Pakistan stands with Kabul regime and calls Kanduz fall as “unacceptable”
NEW YORK: Foreign Secretary of Pakistan Aizaz Ahmed Chaudhry has said that occupation of a part of Afghanistan by any group was “unacceptable” to his country.
“Afghanistan is being run by a democratically elected and legitimate government and occupation of its territory by any group is unacceptable,” Foreign Secretary Aizaz Ahmed Chaudhry told reporters at a news briefing on Tuesday in New York.
According to state run news agency APP, the foreign secretary called for avoiding the “blame game” and counseled restraint when questioned about the statement made by Afghanistan’s Chief Executive Abdullah Abdullah in the General Assembly in which he attempted to implicate Pakistan in Monday’s attack on the strategic Afghan city.
“Pakistan believes that the solution to the Afghan issue lies in further cooperation between Pakistan and Afghanistan,” the foreign secretary said. “We should avoid blame game and find ways and means to find a lasting solution between the two countries.”
Chaudhry said Pakistan stands for Afghan reconciliation and a peaceful negotiated settlement of all issues.
“The solution does not lie in blame game, rather it lies in cooperation,” the foreign secretary added.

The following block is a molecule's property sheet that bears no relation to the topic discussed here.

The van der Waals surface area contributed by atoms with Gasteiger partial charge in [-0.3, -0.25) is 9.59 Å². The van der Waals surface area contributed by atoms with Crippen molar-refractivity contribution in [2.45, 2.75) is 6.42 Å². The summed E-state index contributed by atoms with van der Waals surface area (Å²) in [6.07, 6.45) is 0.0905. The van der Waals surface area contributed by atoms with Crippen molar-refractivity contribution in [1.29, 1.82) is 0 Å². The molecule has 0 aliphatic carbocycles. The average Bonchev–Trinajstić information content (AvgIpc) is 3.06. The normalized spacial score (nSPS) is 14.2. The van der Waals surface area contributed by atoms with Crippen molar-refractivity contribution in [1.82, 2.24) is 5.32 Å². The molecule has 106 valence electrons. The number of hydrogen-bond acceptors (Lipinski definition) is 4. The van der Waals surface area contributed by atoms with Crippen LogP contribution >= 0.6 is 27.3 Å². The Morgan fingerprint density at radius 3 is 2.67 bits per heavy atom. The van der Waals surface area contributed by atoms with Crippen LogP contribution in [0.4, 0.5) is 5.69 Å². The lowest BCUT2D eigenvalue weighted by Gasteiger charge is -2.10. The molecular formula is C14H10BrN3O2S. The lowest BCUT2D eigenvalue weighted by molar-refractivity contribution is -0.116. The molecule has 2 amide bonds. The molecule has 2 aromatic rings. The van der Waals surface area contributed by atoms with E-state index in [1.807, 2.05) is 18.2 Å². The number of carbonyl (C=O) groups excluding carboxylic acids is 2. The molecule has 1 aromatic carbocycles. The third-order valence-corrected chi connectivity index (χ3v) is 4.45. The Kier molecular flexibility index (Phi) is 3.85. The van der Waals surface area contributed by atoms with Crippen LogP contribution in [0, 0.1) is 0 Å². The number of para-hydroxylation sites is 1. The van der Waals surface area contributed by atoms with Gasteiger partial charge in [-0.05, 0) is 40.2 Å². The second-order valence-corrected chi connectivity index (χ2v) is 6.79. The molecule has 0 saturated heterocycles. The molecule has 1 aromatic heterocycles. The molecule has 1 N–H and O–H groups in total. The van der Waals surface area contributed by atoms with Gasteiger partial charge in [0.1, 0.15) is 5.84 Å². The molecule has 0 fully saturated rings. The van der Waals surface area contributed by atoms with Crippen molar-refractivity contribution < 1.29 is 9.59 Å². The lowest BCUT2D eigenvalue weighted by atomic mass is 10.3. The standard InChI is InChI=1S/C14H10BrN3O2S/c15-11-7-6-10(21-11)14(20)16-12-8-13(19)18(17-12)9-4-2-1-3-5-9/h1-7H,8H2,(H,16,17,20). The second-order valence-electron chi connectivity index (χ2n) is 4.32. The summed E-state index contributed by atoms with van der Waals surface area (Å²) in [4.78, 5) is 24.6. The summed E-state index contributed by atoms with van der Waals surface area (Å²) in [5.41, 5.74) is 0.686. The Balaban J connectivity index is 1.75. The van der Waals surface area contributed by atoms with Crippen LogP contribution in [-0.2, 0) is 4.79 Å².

Pakistan, he said, would not respond to Abdullah’s statement and continue to exercise restraint.
Answering a question, the foreign secretary said Pakistan would not allow use of its territory for any activity against any country.
Replying to a question, Chaudhry said the Pakistan delegation was in contact with the Afghan officials and there was no downwards trend in the Pak-Afghan ties.
He said the United States and China also desired the reconciliation process to bear fruit, and contacts with Afghanistan are continuing without any break.
About the security of Pakistan Embassy in Kabul, the foreign secretary said he had received a report that it had improved, and hoped that there would also be an end to flow of hostile Afghan statements.
To a question about the arrest of some ISIS terrorists belonging to Pakistan, the foreign secretary said his government believes that terrorism in any form or manifestation was not acceptable, and would not like any of its citizens to have any linkage with any terrorist organization. If any such linkage is found, such people would be taken to task.
In his speech to the 193-member Assembly following Monday’s attack on Kunduz, Chief Executive Abdullah called on Pakistan to keep its promise to crackdown on insurgents operating out of terror sanctuaries in the country.
“The presence of terrorist sanctuaries and support networks in Pakistan continue to cause trouble inside Afghanistan,” Abdullah said.
“The Haqqani network has been identified as a main culprit and needs to be dismantled as has been our demand in the past,” he said.
Abdullah said some of the attackers in Kunduz had come from abroad, and said, “We call on Pakistan to do what its leadership promised to us a few months ago when they agreed to crack down on known terror outfits.”